People Are on the Move Again and Rents Are Spiking

Off the Charts: The Visual Says It All

Real estate agent with couple in luxury home.
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While much attention has focused lately on the frenzied home-buying market, with sale prices at record highs, the cost of renting a home has been quietly playing catch-up. Rental prices have spiked in many parts of the country after falling dramatically during the pandemic.

In the first six months of this year, the median price of an apartment rental in the U.S. surged 9.1%, or $104, according to data from online listings company Apartment List. The median rent in June was $1,219, compared with $1,117 in January, and the summer—the peak season for rentals—has just begun. The chart below shows how rents have taken off this year.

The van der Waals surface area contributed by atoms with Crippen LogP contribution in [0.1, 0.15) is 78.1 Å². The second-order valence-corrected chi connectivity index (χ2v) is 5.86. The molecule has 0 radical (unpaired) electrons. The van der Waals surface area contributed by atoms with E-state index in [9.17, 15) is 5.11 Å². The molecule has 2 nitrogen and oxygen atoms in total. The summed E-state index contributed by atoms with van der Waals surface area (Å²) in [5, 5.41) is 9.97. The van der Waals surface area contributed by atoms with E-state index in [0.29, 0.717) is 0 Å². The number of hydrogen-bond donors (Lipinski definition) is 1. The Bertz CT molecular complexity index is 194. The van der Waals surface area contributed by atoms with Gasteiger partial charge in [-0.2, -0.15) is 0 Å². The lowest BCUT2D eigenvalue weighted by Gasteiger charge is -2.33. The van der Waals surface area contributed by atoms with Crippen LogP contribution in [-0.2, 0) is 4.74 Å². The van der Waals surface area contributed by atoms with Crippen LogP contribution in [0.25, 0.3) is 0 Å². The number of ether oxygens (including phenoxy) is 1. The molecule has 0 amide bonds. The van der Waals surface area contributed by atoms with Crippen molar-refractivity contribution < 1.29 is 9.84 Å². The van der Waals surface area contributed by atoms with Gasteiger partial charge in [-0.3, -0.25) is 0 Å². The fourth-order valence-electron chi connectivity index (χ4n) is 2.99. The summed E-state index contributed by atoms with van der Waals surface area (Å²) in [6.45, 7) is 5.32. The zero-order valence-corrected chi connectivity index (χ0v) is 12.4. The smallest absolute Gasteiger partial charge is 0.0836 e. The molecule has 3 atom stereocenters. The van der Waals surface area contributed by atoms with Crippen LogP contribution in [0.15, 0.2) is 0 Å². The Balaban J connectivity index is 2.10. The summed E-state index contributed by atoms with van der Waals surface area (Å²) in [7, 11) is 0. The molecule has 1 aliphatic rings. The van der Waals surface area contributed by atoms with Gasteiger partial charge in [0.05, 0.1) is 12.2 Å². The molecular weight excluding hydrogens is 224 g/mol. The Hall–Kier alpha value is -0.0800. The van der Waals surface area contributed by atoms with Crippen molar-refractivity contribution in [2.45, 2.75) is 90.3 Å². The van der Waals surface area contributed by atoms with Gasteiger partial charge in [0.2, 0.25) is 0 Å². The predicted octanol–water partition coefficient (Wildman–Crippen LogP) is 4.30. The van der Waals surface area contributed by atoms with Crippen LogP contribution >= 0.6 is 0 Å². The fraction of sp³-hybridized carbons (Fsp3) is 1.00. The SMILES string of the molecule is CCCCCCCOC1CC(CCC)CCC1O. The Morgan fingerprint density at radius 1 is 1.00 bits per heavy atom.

Rental prices typically fall in winter and then rise gradually until hitting a peak in mid-summer, when mild weather and school vacations make it easier for people to move. But that pattern was broken when the pandemic struck. Just as prices started to rise in March 2020, millions of families canceled planned moves and instead sheltered indoors to slow the spread of COVID-19. Apartment vacancies spiked, and for three consecutive months rents fell instead of rising. Prices recovered slightly over the summer, but dipped again during the winter. Then, with vaccine rollouts this year and people on the move again, rents began going up fast.

In the spring of 2021, the national median rent was rising “more than twice as fast as it did during pre-pandemic springs,” said Rob Warnock, senior research associate at Apartment List, in a report. “Broad economic recovery, dramatic price reductions in major cities, and the widespread adoption of remote work are all inspiring Americans to reconsider where they live and what they value in a hometown.”

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